Potentially staged hate crime should not detract from real ones


Courtesy of Creative Commons

Smollet apologized to the ‘Empire’ cast for any embarrassment but insisted that he is innocent on Feb. 21.

Christine Sanchez, Staff Writer

Jussie Smollett has been in the spotlight lately for being named as a suspect in staging his own hate crime by Chicago Police Department.

It is currently unclear whether or not the attack was staged. Because of this, many people are torn between hating Smollett, scolding him or standing by him, as the case has not been closed, yet. Smollett himself stands by his claim that he was assaulted, had a chemical substance poured on him, and had a noose tied around his neck. He claims that his attackers wore “Make America Great Again” hats and yelled slurs at him.

Whether you believe Smollett or not, there’s obviously no way of knowing the truth as of now.

Despite this uncertainty, this case brings up the larger issue of the likeliness of hate crimes during the Trump administration.

When Trump took office, hate crimes rose from 6,121 in 2016 to 7,175 in 2017. With a president that constantly touts hateful comments towards women, people of color and immigrants, it is not surprising that people who share these beliefs are now feeling the need to be more vocal about them.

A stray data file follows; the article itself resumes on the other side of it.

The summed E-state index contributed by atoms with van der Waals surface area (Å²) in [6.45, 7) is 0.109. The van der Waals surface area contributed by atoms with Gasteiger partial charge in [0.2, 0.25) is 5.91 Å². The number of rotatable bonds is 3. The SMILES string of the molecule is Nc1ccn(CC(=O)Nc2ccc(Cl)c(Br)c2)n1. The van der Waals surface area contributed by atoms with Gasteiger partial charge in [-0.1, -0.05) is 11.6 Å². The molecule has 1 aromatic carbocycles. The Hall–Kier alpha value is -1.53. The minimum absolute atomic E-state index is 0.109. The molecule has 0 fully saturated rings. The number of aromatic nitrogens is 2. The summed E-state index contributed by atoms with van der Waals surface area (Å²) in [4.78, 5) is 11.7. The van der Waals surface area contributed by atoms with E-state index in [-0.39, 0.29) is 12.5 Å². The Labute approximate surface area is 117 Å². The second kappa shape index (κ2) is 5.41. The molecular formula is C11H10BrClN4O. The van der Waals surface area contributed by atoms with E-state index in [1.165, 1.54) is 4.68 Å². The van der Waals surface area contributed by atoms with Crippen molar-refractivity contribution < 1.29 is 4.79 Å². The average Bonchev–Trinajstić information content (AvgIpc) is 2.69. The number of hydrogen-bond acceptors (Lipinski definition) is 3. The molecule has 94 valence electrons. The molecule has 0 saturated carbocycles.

Racist and homophobic people have always been around, but their presence has been validated in a way by a president who has presented these same hateful beliefs. Living in Trump’s America is difficult if you’re not white, male or rich. This makes life for marginalized people much harder because are constantly facing hate and violence for simply existing.

Staging a crime like this is inexcusable, but it’s something that can and has happened to both parties. Despite this, doubts about Smollett’s case should not transfer over to other cases of assault similar to the one claimed by Smollett.

Many minorities feel betrayed by America. An example of this is when Colin Kaepernick began kneeling for the national anthem to protest high rates of police brutality.

The backlash he faced for his demonstration eventually led to the termination of his career. Marginalized people are still treated like their voices and struggles don’t matter. Brushing off these struggles hinders us as a society from seeing and understanding each other’s point of view.

If Smollett did stage the crime, do I think he should have done it? No. But, if he did stage the crime, do I understand his motivations behind doing so? Absolutely. I do not sympathize with Smollett, and I don’t think it’s right to stage a hate crime against yourself, but I do understand the intent of what he may or may not have done. The political climate is hot, and it seems as though people are willing to do anything to have their voices heard.

Hatred exists, and it is cold and cruel and dehumanizing, which is why we should work to challenge all forms of hatred and provide spaces for marginalized people to voice their frustrations.